Don’t Drop Cell-Tower Builder

05/03/2011 3:18 pm EST


Jim Jubak

Founder and Editor,

Shares of American Tower (AMT) have been stalled since November. The stock traded at $51.79 on November 1, and closed at $51.54 on May 2. (The shares are up a little more than 2% as I post this today, May 3.)

Oh, there was the February rally to $56.73, which looked like it was going to bust the stock out of its rut—but the March 20 bid by AT&T (T) to acquire T-Mobile from Deutsche Telekom killed that.

We’ve been here before with wireless tower stocks. Any deal combining one big wireless-service provider with another knocks all the stocks in the sector for a loop. The fear is that consolidating two providers means one less customer for space on those cellular towers, and one less bidder keeping prices up.

If history is any guide, though, the worry is overstated, the sell-off is overdone, and now is the time to buy stocks in the group—especially American Tower. (American Tower has been a member of my Jubak’s Picks portfolio since May 2010.)

It’s not that American Tower wouldn’t lose revenue if the two service providers combined all their towers. About 20% of the company’s site-leasing revenue comes from AT&T, according to Morningstar, and 8% more comes from T-Mobile.

However, as Morningstar calculates, the last time the sector went through this kind of consolidation by providers—when AT&T merged with Cingular, about five years ago—it lost about 40% of the at-risk revenue.

This sounds like a lot, until if you realize it’s 40% of 20% and 8%. (Or 8% and 3.2%.)

And it sounds like even less when you take into account that much of this tower space is leased under contracts that will stretch out any damage over a couple of years. Maybe 2% of revenue is vulnerable to the effects of the deal at the average tower company, Morningstar concludes.

That figure is even lower for a company, such as American Tower, that has focused its recent growth ambitions on Latin America and India.

Cellular penetration is above 90% in the United States. So, in this mature market, American Tower has concentrated not on growing the number of sites, but increasing the number of carriers it services per tower.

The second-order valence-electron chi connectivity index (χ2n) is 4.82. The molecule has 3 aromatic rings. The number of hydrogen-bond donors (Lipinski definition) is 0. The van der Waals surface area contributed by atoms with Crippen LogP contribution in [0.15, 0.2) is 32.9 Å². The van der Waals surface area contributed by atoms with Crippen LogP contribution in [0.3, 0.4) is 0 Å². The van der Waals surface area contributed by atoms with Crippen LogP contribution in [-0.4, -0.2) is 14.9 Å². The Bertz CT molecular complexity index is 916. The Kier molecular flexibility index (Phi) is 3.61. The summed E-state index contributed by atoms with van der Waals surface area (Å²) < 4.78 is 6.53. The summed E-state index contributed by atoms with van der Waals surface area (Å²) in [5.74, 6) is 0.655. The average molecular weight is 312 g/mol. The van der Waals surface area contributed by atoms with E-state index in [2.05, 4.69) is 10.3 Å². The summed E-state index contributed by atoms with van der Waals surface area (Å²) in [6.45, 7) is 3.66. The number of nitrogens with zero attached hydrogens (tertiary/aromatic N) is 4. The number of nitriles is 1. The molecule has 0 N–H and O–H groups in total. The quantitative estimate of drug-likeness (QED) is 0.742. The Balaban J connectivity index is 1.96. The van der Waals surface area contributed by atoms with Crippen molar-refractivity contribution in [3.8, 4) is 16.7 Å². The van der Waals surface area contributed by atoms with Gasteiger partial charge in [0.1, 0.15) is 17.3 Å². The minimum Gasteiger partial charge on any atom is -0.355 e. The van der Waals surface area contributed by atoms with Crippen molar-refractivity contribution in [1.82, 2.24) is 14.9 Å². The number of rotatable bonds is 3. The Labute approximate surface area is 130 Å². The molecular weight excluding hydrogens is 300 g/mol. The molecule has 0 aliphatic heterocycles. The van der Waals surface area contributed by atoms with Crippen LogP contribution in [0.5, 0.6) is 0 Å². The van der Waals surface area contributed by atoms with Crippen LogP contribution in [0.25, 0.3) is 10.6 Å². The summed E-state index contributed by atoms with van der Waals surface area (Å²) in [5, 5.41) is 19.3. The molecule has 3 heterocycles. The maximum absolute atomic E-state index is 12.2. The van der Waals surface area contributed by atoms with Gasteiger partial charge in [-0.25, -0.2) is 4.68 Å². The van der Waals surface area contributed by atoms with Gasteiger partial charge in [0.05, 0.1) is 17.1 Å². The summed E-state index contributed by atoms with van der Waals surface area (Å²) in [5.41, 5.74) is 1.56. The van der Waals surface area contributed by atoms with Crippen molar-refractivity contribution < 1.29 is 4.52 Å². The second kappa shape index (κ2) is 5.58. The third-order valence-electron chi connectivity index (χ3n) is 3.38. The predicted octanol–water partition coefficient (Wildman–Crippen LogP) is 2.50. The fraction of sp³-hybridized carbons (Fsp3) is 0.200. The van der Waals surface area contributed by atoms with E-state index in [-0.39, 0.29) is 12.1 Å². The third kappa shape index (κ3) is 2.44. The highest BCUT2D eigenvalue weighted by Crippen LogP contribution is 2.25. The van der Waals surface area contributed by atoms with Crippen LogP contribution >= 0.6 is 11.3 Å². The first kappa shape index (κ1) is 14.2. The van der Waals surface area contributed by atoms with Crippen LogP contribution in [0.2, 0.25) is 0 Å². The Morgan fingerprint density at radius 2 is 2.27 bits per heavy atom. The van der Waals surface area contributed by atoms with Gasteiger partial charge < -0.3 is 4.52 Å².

That will drive the EBITDA (earnings before interest, taxes, depreciation, and amortization) margin to 67.3% in 2011, Standard & Poor’s forecasts, from 67.2% in 2010—and then to 67.7% in 2012.

But revenue and tower growth has come from outside the United States, where cellular penetration rates are much lower—and therefore have room to grow.

For example, in 2008 the cellular penetration rate in India was 35%. American Tower built its first towers in India that year, and since then has bought or built another 7,745 towers in the country.

That goes along with 2,633 wireless towers in Mexico, 1,700 in Brazil, 113 in Chile, 4,674 in Peru, and 1,008 in Columbia. Mexico and Brazil are scheduled to start deploying 3G networks this year, and the company recently bought another 1,800 towers in South Africa.

But even the good, old, mature US market looks like a source of growth in 2011 or 2012. US carriers have spent close to $20 billion tapping into the 700MHz spectrum, and have started to build out 4G networks that will require more tower space.

I think it’s worth patiently waiting out the AT&T/T-Mobile dead spot on these shares. My calculations work out to a target price of $64 a share by April 2012, a boost from my previous target of $57 a share.

Full disclosure: I don’t own shares of any of the companies mentioned in this column in my personal portfolio. The mutual fund I manage, Jubak Global Equity Fund (JUBAX), may or may not now own positions in any stock mentioned in this column. The fund did not own shares of American Tower or AT&T as of the end of March. For a full list of the stocks in the fund as of the end of March, see the fund’s portfolio here.

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